On August 31, 1946, only a month after the elections to the Constituent Assembly, Pattabhi Sitaramayya raised the demand for an Andhra Province: “The whole problem” he wrote, “must be taken up as the first and foremost problem to be solved by the Constituent Assembly”. He also presided over a conference, on December 8, 1946, that passed a resolution demanding that the Constituent Assembly accept the principle for linguistic reorganisation of States. The Government of India in a communique stated that Andhra could be mentioned as a separate unit in the new Constitution as was done in case of the Sind and Orissa under the Government of India Act, 1935.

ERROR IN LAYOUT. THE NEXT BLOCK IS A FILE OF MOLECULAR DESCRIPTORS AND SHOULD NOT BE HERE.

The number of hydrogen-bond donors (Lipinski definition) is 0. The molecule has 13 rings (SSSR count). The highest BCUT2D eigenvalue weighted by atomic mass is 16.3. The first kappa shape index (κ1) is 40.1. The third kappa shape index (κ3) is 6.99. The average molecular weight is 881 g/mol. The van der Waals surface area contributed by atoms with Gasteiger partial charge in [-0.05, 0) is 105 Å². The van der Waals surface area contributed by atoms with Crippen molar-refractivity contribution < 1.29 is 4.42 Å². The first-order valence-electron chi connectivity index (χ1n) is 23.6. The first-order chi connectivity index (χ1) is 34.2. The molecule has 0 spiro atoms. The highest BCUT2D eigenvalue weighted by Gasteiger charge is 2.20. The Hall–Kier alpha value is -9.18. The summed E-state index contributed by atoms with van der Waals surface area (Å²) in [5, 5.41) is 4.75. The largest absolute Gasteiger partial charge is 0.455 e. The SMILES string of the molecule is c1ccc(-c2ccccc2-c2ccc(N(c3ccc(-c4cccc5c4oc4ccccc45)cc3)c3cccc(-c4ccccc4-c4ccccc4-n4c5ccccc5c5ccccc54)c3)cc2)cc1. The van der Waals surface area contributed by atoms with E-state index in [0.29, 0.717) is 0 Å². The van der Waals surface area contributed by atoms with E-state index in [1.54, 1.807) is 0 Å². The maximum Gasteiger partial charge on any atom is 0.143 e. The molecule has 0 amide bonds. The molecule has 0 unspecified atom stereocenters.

The Drafting Committee of the Constituent Assembly, however, found such a mention of Andhra was not possible until the geographical schedule of the province was outlined. Hence, on June 17, 1948, Chairman Rajendra Prasad set up a 3-member commission, called The Linguistic Provinces Commission with a specific brief to examine and report on the formation of new provinces of Andhra, Kerala, Karnataka and Maharashtra. Its report, submitted on December 10, 1948, listed out reasons against the idea of linguistic reorganisation in the given context. It dealt with each of the four proposed States – Andhra, Karnataka, Kerala and Maharashtra – and concluded against such an idea.

However, the demand for linguistic reorganisation of states did not stop. The issue gained centre-stage with Pattabhi Sitaramayya’s election as the Congress President at the Jaipur session. A resolution there led to the constitution of a committee with Sardar Vallabhai Patel, Pattabhi Sitaramayya and Jawaharlal Nehru (also called the JVP committee).